Sometimes, when I have a spare moment to think, I like to try to sum up the whole of a musician’s output with one or two words. It’s a game for boring meetings and stuck subways. So, if I was going to come up with something for Nine Inch Nails, it would be, “control.” Or, if it was Martin Gore from Depeche Mode, it would be “sex & religion” or perhaps “religion & sex.” But what about me? In light of my blogoversary later this week, I now have nearly three years of writing to come up with some sort conclusive description and I would have to say, the thing my writing has been most obsessed with is change. I’m always wondering what about life is the same as it was and what is different and what about the things that are the same are somewhat different and why I care about these things or not. I’m not really good at moving on, so much so that when I do move on, I usually realize that I never really cared in the first place.
I think all this over-introspection and constant dialogue with the past has been exacerbated by the arrival in my life of Facebook, a site the New York Times this week described as an extended version of “This Is Your Life.” Which is probably too bad as I spend way too much time being the guest on an imaginary episode as it is. This weekend, I saw that a friend of my niece has posted pictures which tagged her (this is how I could see them) of some sort of event at her high school called “Cafe Day.” The pictures did not help me understand what that was except costumes and sports and mugging for the camera seemed to be involved. I can tell you that it’s a new within the last twenty years innovation because my niece attends the same high school that I did.
But it was fun nonetheless to see how little the school itself had changed (it is a tiny school and has two or three hallways and just one bathroom for each gender) and how it hasn’t. The lockers are still the same ugly alternating colors and the women’s bathroom the same drab beigey pink. If you’re wondering why there was a shot in the bathroom, what I surmised was that the ladies use the bathroom for the same things we did, that is, to hang out and gossip in semi-privacy while avoiding teachers or class or whatever.
In fact, I distinctly remember one of the women with whom I am now Facebook friends confiding in me in that very closet of a bathroom that a good male friend wanted more from her but she had said no. Later, they married. Now, she’s married to someone else so you see, people, always trust your first instinct. But I digress. I find it thrilling revisiting a moment from the past and seeing it’s the same for someone else, my own niece. Recently, she joined a Facebook group for the school newspaper, for which I also wrote at about the time Al Gore was inventing the Internet. There is something comforting about this, I have to say, as though periods of time move in parallel, rather than one blending into the next in the linear fashion we all know and accept. This is more like a Lost episode. Or, perhaps more like the new Race to Witch Mountain movie, which isn’t a remake of my favorite book and movie from childhood, the producers take pains to say, but a “reimagining” of it. I wasn’t sure whether this piece of marketing hype was intended to mollify people my age or to reassure the currently young audience that it wasn’t that sort of old-fashioned Disney movie where a Winnebago lifting off the ground merited oooohs and aaaahs. No matter. It’s a useful device to explain something that you parents out there probably already understand. The past doesn’t have to be figured out and wrestled with as often when you see your progeny experiencing the same things you did. Of course it’s different for them. They have Facebook now. But in the pictures on Facebook, your niece is in a picture with your HS BFF’s niece against the exact same backdrop.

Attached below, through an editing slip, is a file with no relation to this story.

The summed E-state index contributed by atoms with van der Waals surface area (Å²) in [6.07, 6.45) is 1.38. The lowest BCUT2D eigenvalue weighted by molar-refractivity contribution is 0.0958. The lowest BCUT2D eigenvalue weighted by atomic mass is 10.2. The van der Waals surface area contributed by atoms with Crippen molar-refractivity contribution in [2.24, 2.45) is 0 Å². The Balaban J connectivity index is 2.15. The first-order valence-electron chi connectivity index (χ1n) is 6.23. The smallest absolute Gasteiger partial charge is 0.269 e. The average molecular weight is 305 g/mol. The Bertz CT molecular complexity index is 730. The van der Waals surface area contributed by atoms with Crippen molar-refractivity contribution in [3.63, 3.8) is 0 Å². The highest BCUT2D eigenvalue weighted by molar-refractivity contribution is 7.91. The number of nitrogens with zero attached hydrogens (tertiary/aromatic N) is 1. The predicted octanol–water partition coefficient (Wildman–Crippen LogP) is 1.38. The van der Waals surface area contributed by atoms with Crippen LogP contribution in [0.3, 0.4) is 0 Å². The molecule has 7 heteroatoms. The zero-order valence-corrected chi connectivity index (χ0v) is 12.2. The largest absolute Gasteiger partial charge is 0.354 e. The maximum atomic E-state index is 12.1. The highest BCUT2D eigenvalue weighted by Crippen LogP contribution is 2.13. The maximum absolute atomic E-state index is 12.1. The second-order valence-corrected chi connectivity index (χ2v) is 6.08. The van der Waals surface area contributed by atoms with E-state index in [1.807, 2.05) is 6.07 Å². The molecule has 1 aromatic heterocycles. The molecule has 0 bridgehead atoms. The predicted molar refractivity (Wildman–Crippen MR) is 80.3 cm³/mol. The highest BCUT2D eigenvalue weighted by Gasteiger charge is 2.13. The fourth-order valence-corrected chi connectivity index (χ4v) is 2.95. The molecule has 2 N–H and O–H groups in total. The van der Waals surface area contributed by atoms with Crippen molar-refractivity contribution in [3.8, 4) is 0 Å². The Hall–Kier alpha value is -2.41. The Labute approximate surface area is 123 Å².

Title comes from:
Depeche Mode – In Your Room